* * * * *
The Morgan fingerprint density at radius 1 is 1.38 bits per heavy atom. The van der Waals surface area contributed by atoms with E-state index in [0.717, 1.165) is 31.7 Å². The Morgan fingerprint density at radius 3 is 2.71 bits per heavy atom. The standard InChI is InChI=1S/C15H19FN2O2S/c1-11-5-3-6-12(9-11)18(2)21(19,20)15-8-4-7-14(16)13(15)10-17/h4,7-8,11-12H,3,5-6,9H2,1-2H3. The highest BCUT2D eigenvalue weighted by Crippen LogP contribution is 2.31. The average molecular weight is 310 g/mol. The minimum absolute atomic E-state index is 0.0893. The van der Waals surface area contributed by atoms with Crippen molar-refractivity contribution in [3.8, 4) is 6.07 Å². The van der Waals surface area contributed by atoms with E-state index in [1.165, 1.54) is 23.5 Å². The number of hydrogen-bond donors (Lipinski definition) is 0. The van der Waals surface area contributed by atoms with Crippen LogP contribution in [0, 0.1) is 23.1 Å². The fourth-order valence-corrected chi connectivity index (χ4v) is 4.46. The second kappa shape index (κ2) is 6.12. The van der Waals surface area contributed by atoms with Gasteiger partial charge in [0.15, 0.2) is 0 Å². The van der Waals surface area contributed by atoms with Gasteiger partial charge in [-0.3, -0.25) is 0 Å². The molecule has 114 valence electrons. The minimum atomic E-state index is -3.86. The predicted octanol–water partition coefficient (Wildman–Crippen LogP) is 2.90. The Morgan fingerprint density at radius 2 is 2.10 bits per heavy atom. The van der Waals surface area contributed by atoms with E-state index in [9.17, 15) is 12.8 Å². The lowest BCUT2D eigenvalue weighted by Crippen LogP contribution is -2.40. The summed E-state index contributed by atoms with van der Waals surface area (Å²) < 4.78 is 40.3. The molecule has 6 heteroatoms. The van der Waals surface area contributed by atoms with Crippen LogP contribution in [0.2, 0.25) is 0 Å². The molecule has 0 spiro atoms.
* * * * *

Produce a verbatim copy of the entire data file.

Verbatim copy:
The Morgan fingerprint density at radius 1 is 1.38 bits per heavy atom. The van der Waals surface area contributed by atoms with E-state index in [0.717, 1.165) is 31.7 Å². The Morgan fingerprint density at radius 3 is 2.71 bits per heavy atom. The standard InChI is InChI=1S/C15H19FN2O2S/c1-11-5-3-6-12(9-11)18(2)21(19,20)15-8-4-7-14(16)13(15)10-17/h4,7-8,11-12H,3,5-6,9H2,1-2H3. The highest BCUT2D eigenvalue weighted by Crippen LogP contribution is 2.31. The average molecular weight is 310 g/mol. The minimum absolute atomic E-state index is 0.0893. The van der Waals surface area contributed by atoms with Crippen molar-refractivity contribution in [3.8, 4) is 6.07 Å². The van der Waals surface area contributed by atoms with E-state index in [1.165, 1.54) is 23.5 Å². The number of hydrogen-bond donors (Lipinski definition) is 0. The van der Waals surface area contributed by atoms with Crippen LogP contribution in [0, 0.1) is 23.1 Å². The fourth-order valence-corrected chi connectivity index (χ4v) is 4.46. The second kappa shape index (κ2) is 6.12. The van der Waals surface area contributed by atoms with Gasteiger partial charge in [0.15, 0.2) is 0 Å². The van der Waals surface area contributed by atoms with Gasteiger partial charge in [-0.3, -0.25) is 0 Å². The molecule has 114 valence electrons. The minimum atomic E-state index is -3.86. The predicted octanol–water partition coefficient (Wildman–Crippen LogP) is 2.90. The Morgan fingerprint density at radius 2 is 2.10 bits per heavy atom. The van der Waals surface area contributed by atoms with E-state index in [9.17, 15) is 12.8 Å². The lowest BCUT2D eigenvalue weighted by Crippen LogP contribution is -2.40. The summed E-state index contributed by atoms with van der Waals surface area (Å²) < 4.78 is 40.3. The molecule has 6 heteroatoms. The van der Waals surface area contributed by atoms with Crippen LogP contribution in [0.2, 0.25) is 0 Å². The molecule has 0 spiro atoms.